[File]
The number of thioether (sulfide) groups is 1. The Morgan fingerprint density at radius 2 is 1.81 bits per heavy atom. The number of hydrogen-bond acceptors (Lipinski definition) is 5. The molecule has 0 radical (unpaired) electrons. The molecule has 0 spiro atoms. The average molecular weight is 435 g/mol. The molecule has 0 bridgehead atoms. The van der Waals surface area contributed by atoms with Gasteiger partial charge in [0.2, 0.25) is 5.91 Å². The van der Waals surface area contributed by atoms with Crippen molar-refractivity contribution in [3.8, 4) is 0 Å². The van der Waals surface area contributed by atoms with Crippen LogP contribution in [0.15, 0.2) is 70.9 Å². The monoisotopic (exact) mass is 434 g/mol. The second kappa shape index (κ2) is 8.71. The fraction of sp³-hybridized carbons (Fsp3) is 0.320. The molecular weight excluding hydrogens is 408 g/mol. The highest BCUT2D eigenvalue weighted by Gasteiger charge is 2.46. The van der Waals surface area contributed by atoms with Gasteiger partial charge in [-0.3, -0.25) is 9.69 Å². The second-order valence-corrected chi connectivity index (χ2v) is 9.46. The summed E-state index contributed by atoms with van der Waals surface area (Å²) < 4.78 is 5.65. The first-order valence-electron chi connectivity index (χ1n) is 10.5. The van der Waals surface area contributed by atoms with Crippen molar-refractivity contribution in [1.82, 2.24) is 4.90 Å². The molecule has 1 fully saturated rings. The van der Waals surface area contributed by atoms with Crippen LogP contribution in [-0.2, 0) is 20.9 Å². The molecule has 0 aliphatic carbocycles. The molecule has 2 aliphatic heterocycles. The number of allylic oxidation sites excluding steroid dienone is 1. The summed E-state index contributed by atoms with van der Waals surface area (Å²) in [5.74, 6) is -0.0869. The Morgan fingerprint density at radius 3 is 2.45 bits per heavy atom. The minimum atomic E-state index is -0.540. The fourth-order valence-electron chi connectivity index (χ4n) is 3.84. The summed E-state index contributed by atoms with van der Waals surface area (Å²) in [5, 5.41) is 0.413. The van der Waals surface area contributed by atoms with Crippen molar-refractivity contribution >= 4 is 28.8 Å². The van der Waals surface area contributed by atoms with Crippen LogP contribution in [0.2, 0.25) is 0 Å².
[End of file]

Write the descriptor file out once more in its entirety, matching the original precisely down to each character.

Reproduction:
The number of thioether (sulfide) groups is 1. The Morgan fingerprint density at radius 2 is 1.81 bits per heavy atom. The number of hydrogen-bond acceptors (Lipinski definition) is 5. The molecule has 0 radical (unpaired) electrons. The molecule has 0 spiro atoms. The average molecular weight is 435 g/mol. The molecule has 0 bridgehead atoms. The van der Waals surface area contributed by atoms with Gasteiger partial charge in [0.2, 0.25) is 5.91 Å². The van der Waals surface area contributed by atoms with Crippen molar-refractivity contribution in [3.8, 4) is 0 Å². The van der Waals surface area contributed by atoms with Crippen LogP contribution in [0.15, 0.2) is 70.9 Å². The monoisotopic (exact) mass is 434 g/mol. The second kappa shape index (κ2) is 8.71. The fraction of sp³-hybridized carbons (Fsp3) is 0.320. The molecular weight excluding hydrogens is 408 g/mol. The highest BCUT2D eigenvalue weighted by Gasteiger charge is 2.46. The van der Waals surface area contributed by atoms with Gasteiger partial charge in [-0.3, -0.25) is 9.69 Å². The second-order valence-corrected chi connectivity index (χ2v) is 9.46. The summed E-state index contributed by atoms with van der Waals surface area (Å²) < 4.78 is 5.65. The first-order valence-electron chi connectivity index (χ1n) is 10.5. The van der Waals surface area contributed by atoms with Crippen molar-refractivity contribution in [1.82, 2.24) is 4.90 Å². The molecule has 1 fully saturated rings. The van der Waals surface area contributed by atoms with Crippen LogP contribution in [-0.2, 0) is 20.9 Å². The molecule has 0 aliphatic carbocycles. The molecule has 2 aliphatic heterocycles. The number of allylic oxidation sites excluding steroid dienone is 1. The summed E-state index contributed by atoms with van der Waals surface area (Å²) in [5.74, 6) is -0.0869. The Morgan fingerprint density at radius 3 is 2.45 bits per heavy atom. The minimum atomic E-state index is -0.540. The fourth-order valence-electron chi connectivity index (χ4n) is 3.84. The summed E-state index contributed by atoms with van der Waals surface area (Å²) in [5, 5.41) is 0.413. The van der Waals surface area contributed by atoms with Crippen molar-refractivity contribution >= 4 is 28.8 Å². The van der Waals surface area contributed by atoms with Crippen LogP contribution in [0.2, 0.25) is 0 Å².